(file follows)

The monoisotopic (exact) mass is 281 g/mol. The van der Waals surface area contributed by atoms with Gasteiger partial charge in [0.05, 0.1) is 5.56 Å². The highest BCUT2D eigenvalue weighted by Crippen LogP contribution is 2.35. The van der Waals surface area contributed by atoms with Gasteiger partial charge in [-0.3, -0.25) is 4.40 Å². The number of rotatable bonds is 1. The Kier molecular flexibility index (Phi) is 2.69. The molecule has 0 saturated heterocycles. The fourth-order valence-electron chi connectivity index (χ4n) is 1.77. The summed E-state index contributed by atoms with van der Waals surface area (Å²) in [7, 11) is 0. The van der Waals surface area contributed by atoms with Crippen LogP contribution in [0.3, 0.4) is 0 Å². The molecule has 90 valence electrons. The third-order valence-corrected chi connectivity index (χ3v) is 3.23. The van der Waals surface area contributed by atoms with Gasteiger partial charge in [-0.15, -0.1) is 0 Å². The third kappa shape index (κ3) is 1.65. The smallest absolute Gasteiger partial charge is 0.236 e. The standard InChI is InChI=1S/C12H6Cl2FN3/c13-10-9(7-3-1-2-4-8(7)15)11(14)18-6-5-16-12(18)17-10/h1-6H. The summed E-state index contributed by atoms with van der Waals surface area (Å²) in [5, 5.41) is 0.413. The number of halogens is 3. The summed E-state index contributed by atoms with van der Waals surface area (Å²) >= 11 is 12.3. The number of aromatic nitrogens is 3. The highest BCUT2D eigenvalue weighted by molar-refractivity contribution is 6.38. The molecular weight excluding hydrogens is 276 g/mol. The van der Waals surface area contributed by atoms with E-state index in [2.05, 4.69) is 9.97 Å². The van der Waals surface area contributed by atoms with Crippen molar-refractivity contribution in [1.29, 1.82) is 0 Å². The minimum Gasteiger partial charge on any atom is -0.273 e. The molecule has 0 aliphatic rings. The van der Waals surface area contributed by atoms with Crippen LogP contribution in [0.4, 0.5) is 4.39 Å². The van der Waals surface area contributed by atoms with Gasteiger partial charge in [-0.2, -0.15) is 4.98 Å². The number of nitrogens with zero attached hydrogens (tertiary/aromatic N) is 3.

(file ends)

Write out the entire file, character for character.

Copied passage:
The monoisotopic (exact) mass is 281 g/mol. The van der Waals surface area contributed by atoms with Gasteiger partial charge in [0.05, 0.1) is 5.56 Å². The highest BCUT2D eigenvalue weighted by Crippen LogP contribution is 2.35. The van der Waals surface area contributed by atoms with Gasteiger partial charge in [-0.3, -0.25) is 4.40 Å². The number of rotatable bonds is 1. The Kier molecular flexibility index (Phi) is 2.69. The molecule has 0 saturated heterocycles. The fourth-order valence-electron chi connectivity index (χ4n) is 1.77. The summed E-state index contributed by atoms with van der Waals surface area (Å²) in [7, 11) is 0. The van der Waals surface area contributed by atoms with Crippen LogP contribution in [0.3, 0.4) is 0 Å². The molecule has 90 valence electrons. The third-order valence-corrected chi connectivity index (χ3v) is 3.23. The van der Waals surface area contributed by atoms with Gasteiger partial charge in [-0.15, -0.1) is 0 Å². The third kappa shape index (κ3) is 1.65. The smallest absolute Gasteiger partial charge is 0.236 e. The standard InChI is InChI=1S/C12H6Cl2FN3/c13-10-9(7-3-1-2-4-8(7)15)11(14)18-6-5-16-12(18)17-10/h1-6H. The summed E-state index contributed by atoms with van der Waals surface area (Å²) in [5, 5.41) is 0.413. The number of halogens is 3. The summed E-state index contributed by atoms with van der Waals surface area (Å²) >= 11 is 12.3. The number of aromatic nitrogens is 3. The highest BCUT2D eigenvalue weighted by molar-refractivity contribution is 6.38. The molecular weight excluding hydrogens is 276 g/mol. The van der Waals surface area contributed by atoms with E-state index in [2.05, 4.69) is 9.97 Å². The van der Waals surface area contributed by atoms with Crippen molar-refractivity contribution in [1.29, 1.82) is 0 Å². The minimum Gasteiger partial charge on any atom is -0.273 e. The molecule has 0 aliphatic rings. The van der Waals surface area contributed by atoms with Crippen LogP contribution in [0.4, 0.5) is 4.39 Å². The van der Waals surface area contributed by atoms with Gasteiger partial charge in [-0.2, -0.15) is 4.98 Å². The number of nitrogens with zero attached hydrogens (tertiary/aromatic N) is 3.